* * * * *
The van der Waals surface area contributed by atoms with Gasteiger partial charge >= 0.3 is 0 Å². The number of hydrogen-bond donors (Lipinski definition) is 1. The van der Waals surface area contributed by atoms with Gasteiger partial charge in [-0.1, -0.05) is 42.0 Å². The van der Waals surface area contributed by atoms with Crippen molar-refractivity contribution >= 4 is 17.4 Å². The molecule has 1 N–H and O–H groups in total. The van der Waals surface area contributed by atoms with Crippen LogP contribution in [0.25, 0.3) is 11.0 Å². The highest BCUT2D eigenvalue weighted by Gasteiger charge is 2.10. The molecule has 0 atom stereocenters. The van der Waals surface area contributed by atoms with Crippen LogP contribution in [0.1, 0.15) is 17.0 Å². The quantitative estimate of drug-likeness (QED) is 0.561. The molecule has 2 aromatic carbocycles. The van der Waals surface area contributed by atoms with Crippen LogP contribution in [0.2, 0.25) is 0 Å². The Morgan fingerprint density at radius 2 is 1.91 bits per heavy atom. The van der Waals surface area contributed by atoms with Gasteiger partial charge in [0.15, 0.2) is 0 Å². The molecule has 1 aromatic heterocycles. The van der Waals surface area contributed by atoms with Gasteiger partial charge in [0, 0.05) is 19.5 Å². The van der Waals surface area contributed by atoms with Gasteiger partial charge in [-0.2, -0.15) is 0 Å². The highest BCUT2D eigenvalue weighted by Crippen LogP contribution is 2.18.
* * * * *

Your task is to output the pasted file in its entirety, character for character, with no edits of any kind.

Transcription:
The van der Waals surface area contributed by atoms with Gasteiger partial charge >= 0.3 is 0 Å². The number of hydrogen-bond donors (Lipinski definition) is 1. The van der Waals surface area contributed by atoms with Gasteiger partial charge in [-0.1, -0.05) is 42.0 Å². The van der Waals surface area contributed by atoms with Crippen molar-refractivity contribution >= 4 is 17.4 Å². The molecule has 1 N–H and O–H groups in total. The van der Waals surface area contributed by atoms with Crippen LogP contribution in [0.25, 0.3) is 11.0 Å². The highest BCUT2D eigenvalue weighted by Gasteiger charge is 2.10. The molecule has 0 atom stereocenters. The van der Waals surface area contributed by atoms with Crippen LogP contribution in [0.1, 0.15) is 17.0 Å². The quantitative estimate of drug-likeness (QED) is 0.561. The molecule has 2 aromatic carbocycles. The van der Waals surface area contributed by atoms with Crippen LogP contribution in [0.2, 0.25) is 0 Å². The Morgan fingerprint density at radius 2 is 1.91 bits per heavy atom. The van der Waals surface area contributed by atoms with Gasteiger partial charge in [0.15, 0.2) is 0 Å². The molecule has 1 aromatic heterocycles. The van der Waals surface area contributed by atoms with Gasteiger partial charge in [0, 0.05) is 19.5 Å². The van der Waals surface area contributed by atoms with Gasteiger partial charge in [-0.2, -0.15) is 0 Å². The highest BCUT2D eigenvalue weighted by Crippen LogP contribution is 2.18.